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    @Aaron I'm always a bit suspicious of "would anybody search for this question?" as a test of legitimacy - there are ways of finding questions beyond searching terms already in the question. – topo Reinstate Monica Mar 21 at 0:51
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    @topoReinstateMonica but when push comes to shove for questions you need to talk about searchability and future use to the site. If nobody can find them and nobody gets use out of question after the OP I very much feel like it works against to our goal as an SE to have a library of questions and answers for music practice and theory topics. There is similar reasoning to not allowing link only questions and questions that cannot be maintained properly like infinite lists as the content degrades and cannot be mantained. – Dom Mar 21 at 5:55
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    @Dom you've touched on a number of things there, so let me just focus on one aspect first, and ask you this: If a question is on-topic aside from searchability concerns, asked in a way that makes sense, and answered in a way that helps the OP, how will answering that question actively work against that goal? – topo Reinstate Monica Mar 21 at 8:50
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    @topoReinstateMonica I'd argue this goes towards the scope discussion and why we have the scope as is and not just allow any music theory and practice topic. If a question really no use to anyone but the OP and we start getting those types of questions en mass, they make other content harder to find. That should not be the only criteria for off-topicness/change of policy, but we should be aware of it. A good example in the middle is the vocal range questions where we decided on meta to close new ones as duplicates of canonical questions. – Dom Mar 21 at 15:56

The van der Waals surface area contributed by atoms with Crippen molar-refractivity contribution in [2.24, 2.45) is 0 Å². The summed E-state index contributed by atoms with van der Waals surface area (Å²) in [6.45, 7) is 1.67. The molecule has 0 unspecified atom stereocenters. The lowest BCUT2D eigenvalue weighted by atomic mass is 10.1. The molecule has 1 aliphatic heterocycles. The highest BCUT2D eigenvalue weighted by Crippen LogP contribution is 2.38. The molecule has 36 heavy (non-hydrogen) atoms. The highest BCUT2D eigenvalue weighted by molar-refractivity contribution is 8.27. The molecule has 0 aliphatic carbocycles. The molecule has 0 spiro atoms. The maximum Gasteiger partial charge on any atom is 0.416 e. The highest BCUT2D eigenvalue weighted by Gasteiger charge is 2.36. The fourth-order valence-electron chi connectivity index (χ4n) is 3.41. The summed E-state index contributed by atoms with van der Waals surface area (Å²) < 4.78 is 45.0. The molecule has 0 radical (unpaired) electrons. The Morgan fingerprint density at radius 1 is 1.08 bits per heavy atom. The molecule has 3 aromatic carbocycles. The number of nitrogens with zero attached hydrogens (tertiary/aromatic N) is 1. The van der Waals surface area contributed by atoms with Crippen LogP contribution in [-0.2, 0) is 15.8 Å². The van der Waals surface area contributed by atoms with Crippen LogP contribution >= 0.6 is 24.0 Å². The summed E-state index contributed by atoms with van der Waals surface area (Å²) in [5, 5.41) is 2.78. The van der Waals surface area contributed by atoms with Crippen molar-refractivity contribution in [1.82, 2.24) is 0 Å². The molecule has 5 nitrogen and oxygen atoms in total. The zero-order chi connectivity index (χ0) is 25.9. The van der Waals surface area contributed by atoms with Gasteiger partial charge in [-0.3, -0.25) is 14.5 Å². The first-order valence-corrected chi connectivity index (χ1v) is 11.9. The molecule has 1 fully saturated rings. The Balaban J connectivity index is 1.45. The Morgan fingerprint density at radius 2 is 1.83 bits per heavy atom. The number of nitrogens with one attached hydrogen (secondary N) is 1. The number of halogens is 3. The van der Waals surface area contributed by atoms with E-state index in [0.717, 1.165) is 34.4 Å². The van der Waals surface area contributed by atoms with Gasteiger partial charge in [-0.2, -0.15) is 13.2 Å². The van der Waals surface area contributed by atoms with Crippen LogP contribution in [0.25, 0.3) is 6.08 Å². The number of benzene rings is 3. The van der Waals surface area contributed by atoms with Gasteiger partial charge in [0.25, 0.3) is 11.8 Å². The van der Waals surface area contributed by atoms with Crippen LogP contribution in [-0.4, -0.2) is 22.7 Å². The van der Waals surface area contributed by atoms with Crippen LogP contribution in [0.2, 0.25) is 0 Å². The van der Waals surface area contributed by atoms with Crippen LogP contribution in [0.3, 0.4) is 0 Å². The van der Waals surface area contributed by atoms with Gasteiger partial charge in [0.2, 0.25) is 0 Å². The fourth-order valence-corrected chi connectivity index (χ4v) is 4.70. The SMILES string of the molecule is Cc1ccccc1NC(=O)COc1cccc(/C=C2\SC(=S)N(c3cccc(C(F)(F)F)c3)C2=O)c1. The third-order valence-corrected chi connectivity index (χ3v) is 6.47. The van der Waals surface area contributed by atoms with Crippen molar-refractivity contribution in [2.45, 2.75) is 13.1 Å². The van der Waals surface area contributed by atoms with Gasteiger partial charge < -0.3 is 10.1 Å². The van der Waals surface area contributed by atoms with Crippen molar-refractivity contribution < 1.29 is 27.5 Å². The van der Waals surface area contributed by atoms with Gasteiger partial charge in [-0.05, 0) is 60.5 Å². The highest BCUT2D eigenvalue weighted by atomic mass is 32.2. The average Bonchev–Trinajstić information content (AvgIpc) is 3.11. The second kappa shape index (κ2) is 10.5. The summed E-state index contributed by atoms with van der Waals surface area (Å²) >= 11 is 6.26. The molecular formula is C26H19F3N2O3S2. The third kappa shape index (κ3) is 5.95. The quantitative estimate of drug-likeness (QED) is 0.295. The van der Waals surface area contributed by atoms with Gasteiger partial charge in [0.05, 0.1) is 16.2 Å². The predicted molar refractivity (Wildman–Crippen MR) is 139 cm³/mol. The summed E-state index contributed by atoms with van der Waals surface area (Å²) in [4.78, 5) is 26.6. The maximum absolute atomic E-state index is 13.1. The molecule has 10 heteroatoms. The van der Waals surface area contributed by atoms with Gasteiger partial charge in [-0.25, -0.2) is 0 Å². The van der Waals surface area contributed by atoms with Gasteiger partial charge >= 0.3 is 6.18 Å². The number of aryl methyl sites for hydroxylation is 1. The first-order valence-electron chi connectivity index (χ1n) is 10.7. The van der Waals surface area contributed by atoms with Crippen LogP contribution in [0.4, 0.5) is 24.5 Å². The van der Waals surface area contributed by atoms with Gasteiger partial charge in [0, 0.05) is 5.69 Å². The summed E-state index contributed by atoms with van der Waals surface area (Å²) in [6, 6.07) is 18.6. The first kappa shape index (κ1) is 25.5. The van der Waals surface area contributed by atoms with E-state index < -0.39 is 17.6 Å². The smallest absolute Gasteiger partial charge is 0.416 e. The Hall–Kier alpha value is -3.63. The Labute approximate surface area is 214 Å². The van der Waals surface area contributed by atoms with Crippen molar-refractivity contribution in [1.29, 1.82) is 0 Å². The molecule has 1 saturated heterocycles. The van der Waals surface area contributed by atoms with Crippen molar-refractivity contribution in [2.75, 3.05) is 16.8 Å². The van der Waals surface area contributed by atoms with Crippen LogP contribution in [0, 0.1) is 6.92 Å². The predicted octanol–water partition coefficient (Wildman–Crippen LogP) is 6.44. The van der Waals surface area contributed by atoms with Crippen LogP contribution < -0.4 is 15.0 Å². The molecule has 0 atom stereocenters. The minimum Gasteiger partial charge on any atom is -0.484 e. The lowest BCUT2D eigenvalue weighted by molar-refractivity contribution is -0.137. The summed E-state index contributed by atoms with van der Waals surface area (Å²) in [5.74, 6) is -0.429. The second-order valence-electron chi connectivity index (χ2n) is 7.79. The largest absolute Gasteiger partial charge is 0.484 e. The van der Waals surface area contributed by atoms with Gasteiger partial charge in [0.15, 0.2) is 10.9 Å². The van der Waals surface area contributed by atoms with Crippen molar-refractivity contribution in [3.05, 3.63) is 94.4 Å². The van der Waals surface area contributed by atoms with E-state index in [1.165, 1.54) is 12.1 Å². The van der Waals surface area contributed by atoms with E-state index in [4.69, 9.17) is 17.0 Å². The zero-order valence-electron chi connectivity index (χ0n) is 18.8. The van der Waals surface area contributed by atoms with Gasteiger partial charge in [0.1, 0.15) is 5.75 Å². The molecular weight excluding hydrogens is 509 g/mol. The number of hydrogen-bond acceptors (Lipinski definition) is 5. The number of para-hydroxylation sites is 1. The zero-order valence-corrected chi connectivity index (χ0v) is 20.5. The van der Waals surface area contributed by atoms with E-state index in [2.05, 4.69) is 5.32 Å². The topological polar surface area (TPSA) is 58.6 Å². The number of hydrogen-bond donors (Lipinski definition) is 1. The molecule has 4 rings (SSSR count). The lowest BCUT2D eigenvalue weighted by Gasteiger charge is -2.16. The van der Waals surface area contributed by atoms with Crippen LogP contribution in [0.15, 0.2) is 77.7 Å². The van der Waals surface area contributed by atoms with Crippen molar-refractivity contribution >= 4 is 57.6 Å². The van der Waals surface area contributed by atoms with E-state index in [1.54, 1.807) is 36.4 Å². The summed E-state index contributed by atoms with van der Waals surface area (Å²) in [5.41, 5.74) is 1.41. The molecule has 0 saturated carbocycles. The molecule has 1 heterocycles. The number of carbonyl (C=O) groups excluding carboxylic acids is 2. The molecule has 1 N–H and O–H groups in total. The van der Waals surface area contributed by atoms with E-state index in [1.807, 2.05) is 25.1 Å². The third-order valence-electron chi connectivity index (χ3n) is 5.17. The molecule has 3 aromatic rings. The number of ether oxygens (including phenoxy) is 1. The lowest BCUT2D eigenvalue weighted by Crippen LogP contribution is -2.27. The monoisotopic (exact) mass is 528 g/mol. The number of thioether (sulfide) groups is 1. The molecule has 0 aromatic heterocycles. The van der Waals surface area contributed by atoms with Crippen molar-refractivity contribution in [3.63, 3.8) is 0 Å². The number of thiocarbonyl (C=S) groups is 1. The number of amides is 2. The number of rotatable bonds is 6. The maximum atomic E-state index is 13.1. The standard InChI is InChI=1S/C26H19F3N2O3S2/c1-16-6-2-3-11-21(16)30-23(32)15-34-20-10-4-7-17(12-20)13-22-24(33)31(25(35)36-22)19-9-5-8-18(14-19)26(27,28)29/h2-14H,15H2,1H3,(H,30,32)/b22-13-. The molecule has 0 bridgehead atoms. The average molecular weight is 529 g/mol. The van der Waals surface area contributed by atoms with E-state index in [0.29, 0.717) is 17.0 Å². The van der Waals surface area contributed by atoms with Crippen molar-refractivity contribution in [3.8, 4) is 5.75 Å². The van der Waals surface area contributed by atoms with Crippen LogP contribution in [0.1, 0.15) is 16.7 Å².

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    @topoReinstateMonica These comments from you and Dom are particularly apropos in the context of the "Winterreise" question that prompted the OP. The likelihood of someone else asking the same specific question is fairly low -- true of most of our "how to analyze this" questions, I think -- but using tags or other keywords, someone looking for tips on how to analyze a piece in general might find it helpful. I think the ambiguity of exactly who is likely to benefit from that Q&A, and whether they would find it, goes to the heart of the discussion. – Aaron Mar 21 at 16:09
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    @Dom and Aaron - I guess part of my point is that it's possibly a bit unfair to say that questions aren't 'searchable' (i.e. aren't going to be found by anyone else in the future) but also in the same breath say that they make other content harder to find. If these questions are "making other content harder to find" it's because they're appearing in people's results and sidebar suggestions - i.e. they are being found by future visitors - whether by deliberate search or by other means. – topo Reinstate Monica Mar 21 at 17:33
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    Canonical questions have their place, but I imagine we'd agree that analyzing harmony is a bigger topic than can be dealt with in one canonical question? If so, the best we can hope for is a number of questions each of which approaches analysis from a different perspective, perhaps using a particular work as an example. In many of those cases the particular work might not be something that someone's likely to search for in the future, but not necessarily that a question mentioning that work can't be part of a useful set of analysis questions on the site. – topo Reinstate Monica Mar 21 at 17:33
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    @Aaron I'm aware we're discussing 'minority interest' questions here in your meta question about broad questions - apologies for the derail! – topo Reinstate Monica Mar 21 at 17:34